A Swiss museum has said it will accept a German recluse’s bequest of a spectacular trove of more than 1,000 artworks hoarded during the Nazi era.
The decision, announced on Monday at a news conference in Berlin, covers priceless paintings and sketches by Picasso, Monet, Chagall and other masters that were discovered by chance in 2012 in the Munich flat of Cornelius Gurlitt.
Christoph Schaeublin, president of the board of trustees at the the Museum of Fine Arts in Bern, has pledged to work with German authorities to ensure that “all looted art in the collection is returned” to its rightful owners, according to a report in the AFP news agency.
I think this is a chance to show people right before their very eyes how problematic the handling of art and artworks after the war was.
Gurlitt, who died last May at the age of 81, was the son of an art dealer tasked by Adolf Hitler to help plunder great works from museums and Jewish collectors, many of whom died in the gas chambers.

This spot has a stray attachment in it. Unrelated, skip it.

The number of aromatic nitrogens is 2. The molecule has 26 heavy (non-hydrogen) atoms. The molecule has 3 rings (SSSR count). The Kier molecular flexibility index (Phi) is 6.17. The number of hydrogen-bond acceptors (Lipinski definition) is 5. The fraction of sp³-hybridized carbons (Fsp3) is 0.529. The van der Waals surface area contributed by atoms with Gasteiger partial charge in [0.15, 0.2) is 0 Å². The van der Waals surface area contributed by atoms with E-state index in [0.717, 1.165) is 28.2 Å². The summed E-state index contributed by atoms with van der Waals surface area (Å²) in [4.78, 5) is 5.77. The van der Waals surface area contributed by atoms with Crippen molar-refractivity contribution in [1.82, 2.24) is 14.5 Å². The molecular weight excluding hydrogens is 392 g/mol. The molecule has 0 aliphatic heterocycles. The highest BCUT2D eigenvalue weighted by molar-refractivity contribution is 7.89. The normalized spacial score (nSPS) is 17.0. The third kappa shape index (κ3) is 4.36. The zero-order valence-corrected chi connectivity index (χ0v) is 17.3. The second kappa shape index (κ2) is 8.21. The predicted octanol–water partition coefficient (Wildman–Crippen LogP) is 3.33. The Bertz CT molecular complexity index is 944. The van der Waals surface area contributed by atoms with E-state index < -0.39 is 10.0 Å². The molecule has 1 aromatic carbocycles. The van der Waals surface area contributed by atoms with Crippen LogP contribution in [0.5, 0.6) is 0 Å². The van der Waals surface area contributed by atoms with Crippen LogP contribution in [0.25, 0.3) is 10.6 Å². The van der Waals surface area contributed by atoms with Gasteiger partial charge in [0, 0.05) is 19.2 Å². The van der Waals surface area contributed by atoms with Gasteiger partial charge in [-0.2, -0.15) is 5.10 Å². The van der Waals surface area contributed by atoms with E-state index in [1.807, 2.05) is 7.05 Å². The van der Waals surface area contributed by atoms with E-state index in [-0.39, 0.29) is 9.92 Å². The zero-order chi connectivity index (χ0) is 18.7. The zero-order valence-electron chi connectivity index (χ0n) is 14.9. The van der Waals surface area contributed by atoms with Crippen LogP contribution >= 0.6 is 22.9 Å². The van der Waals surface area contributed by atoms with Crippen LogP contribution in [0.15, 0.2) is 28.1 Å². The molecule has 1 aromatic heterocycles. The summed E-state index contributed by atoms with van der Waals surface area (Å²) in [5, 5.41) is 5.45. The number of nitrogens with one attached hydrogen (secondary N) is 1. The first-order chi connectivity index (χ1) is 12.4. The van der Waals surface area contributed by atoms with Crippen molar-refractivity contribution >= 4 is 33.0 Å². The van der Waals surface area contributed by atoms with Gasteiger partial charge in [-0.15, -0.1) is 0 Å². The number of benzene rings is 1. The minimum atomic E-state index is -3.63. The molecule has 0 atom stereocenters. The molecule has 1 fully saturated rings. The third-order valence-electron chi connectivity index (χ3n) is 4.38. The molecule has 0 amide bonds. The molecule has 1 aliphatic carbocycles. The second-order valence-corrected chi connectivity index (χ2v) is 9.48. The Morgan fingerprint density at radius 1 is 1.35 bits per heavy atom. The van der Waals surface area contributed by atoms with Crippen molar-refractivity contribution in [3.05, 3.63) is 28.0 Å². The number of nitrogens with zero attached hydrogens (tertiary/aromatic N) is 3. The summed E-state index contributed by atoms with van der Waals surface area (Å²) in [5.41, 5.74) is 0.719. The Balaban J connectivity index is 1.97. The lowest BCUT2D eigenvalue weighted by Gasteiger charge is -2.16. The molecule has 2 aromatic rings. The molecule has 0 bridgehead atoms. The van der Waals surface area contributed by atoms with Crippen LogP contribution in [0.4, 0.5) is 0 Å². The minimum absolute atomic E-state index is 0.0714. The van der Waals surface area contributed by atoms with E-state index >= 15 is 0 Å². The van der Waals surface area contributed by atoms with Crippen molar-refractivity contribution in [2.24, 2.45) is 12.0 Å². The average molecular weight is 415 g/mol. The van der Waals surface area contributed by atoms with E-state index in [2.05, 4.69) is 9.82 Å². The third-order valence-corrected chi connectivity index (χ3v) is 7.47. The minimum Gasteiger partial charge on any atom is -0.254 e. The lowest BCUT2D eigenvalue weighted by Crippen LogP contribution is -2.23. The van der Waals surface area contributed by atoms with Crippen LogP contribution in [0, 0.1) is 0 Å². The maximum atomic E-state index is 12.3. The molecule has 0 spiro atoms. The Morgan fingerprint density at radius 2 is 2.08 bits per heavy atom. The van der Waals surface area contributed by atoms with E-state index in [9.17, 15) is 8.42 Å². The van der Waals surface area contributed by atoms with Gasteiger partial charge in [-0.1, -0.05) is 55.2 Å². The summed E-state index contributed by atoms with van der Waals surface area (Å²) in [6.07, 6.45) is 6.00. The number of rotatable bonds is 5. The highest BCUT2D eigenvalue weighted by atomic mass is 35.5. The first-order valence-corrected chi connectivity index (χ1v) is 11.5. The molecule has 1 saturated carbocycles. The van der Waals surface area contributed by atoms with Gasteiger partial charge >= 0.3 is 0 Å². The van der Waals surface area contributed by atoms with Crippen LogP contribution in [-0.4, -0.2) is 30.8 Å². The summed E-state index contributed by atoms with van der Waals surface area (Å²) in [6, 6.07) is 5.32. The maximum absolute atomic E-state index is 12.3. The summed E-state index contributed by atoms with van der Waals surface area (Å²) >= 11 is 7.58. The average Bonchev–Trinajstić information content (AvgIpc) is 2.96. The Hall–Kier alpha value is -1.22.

More than 1,200 works were discovered in Gurlitt’s Munich flat, while another 300 were discovered in a home he owned in Salzburg.
‘Avalanche of lawsuits’
Although Gurlitt was never charged with a crime, German authorities confiscated all of the Munich pieces and stored them in a secret location.
Gurlitt struck an accord with the German government shortly before his death to help track down the paintings’ rightful owners, but his anger over his treatment reportedly led him to stipulate in his will that the collection should go not to a German museum, but to the Swiss institution, which will now have to sort through the claims.
Earlier this month, Ronald Lauder, head of the World Jewish Congress, told Der Spiegel that the inheritance “would open a Pandora’s Box and cause an avalanche of lawsuits”.
One of Gurlitt’s cousins, 86-year-old Uta Werner, said on Friday she was contesting Gurlitt’s fitness of mind when he named the Bern museum as his sole heir.
In the meantime, the acquisition of the Gurlitt collection will dramatically increase the prestige of the Bern institution, Switzerland’s oldest art museum.
Public interest in the collection has been “enormous”, Stephan Klingen of Munich’s Institute for Art History told
the German DPA news agency.
“I think this is a chance to show people right before their very eyes how problematic the handling of art and artworks after the war was,” he said.